After being asked to add an Islamic holiday to its official calendar, a Maryland school board instead decided to remove all religious references from the calendar. Not only was it a slap to Muslims but is actually the best solution to the problem of religious privilege in public.
Montgomery [County Maryland]’s Board of Education voted 7 to 1 Tuesday to eliminate references to all religious holidays on the published calendar for 2015-2016, a decision that followed a request from Muslim community leaders to give equal billing to the Muslim holy day of Eid al-Adha.
In practical terms, Montgomery schools will still be closed for the Christian and Jewish holidays, as in previous years, and students will still get the same days off, as planned.
School officials said the time off in December would become “winter break,” while the time off around the Easter holiday would be called “spring break.” Other days, such as Rosh Hashanah and Yom Kippur, would be simply listed as a day when there is “no school for students and teachers.”
This is a typical response by members of the religious majority to the demand of religious equality in a public setting. If they can’t use the law to exclude other religions then it removes religion entirely.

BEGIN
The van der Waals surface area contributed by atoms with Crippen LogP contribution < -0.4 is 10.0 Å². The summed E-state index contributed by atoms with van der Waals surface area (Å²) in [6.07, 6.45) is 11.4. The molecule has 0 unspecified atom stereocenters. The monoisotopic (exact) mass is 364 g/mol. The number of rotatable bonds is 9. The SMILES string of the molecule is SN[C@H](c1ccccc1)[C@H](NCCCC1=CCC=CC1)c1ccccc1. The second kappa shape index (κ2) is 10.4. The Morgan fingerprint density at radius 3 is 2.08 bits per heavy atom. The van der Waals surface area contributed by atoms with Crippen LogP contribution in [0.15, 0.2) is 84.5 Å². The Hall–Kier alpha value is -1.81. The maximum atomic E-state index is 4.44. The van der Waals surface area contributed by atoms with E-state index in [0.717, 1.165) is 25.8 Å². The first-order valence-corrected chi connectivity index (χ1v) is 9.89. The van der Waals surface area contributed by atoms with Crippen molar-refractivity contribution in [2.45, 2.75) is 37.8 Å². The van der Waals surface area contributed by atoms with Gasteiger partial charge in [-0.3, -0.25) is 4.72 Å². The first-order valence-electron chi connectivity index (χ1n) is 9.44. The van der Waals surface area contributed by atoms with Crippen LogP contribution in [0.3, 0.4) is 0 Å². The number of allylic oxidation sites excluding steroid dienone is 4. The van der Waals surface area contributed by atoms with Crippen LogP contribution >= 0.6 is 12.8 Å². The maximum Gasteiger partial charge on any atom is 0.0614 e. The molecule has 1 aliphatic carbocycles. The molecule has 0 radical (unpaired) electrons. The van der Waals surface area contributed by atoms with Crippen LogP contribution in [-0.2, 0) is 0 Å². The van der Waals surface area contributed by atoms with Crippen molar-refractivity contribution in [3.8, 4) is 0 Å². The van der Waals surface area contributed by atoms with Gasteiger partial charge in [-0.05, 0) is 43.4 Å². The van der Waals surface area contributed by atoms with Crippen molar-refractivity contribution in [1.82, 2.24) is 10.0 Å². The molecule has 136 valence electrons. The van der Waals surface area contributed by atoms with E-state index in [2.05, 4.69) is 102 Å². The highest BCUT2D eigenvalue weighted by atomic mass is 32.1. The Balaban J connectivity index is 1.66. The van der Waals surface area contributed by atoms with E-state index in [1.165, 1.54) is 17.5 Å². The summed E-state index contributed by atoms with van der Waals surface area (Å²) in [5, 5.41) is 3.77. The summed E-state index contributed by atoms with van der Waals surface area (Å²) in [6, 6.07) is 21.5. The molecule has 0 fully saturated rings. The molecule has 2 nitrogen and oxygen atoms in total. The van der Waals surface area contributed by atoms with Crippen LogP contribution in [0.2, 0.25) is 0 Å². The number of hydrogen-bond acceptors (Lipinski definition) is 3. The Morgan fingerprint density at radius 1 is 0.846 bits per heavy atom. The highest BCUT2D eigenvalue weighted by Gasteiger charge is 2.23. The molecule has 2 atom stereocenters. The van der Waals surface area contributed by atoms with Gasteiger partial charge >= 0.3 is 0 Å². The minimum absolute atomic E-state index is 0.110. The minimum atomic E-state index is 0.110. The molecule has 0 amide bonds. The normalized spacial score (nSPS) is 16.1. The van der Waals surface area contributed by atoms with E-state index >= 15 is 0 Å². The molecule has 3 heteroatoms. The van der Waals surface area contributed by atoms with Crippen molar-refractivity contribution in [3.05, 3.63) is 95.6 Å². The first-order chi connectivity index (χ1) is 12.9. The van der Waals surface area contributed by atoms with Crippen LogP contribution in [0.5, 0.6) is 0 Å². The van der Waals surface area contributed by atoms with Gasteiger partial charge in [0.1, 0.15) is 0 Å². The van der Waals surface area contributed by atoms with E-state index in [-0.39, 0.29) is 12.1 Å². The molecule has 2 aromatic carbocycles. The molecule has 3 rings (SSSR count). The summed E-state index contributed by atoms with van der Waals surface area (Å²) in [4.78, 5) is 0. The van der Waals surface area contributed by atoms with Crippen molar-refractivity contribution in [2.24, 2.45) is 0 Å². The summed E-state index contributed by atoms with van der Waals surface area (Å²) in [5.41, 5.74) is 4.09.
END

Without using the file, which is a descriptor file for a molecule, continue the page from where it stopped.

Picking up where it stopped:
In this case, by going to the trouble of excluding Islam from the school calendar, the Montgomery County school board is doing what all school districts should be doing and that is not referring to any particular religion by name in an official way like a calendar.
It isn’t the public school’s job to celebrate a particular religion. Either all of them are recognized or none of them should be. I prefer that none of them be mentioned by name on a calendar.
Just because the word ‘Christmas’ isn’t on the calendar doesn’t mean Christians can’t celebrate Christmas. The school board’s action isn’t taking presents away from children. [Sorry, Religious Right].
Calling the time out of school that happens in December a ‘winter break’ does nothing to diminish the Christmas holiday for those who observe it.
The real lesson the children should be learning about this particular struggle is that real equality means “all” or “none”.
That is a good thing.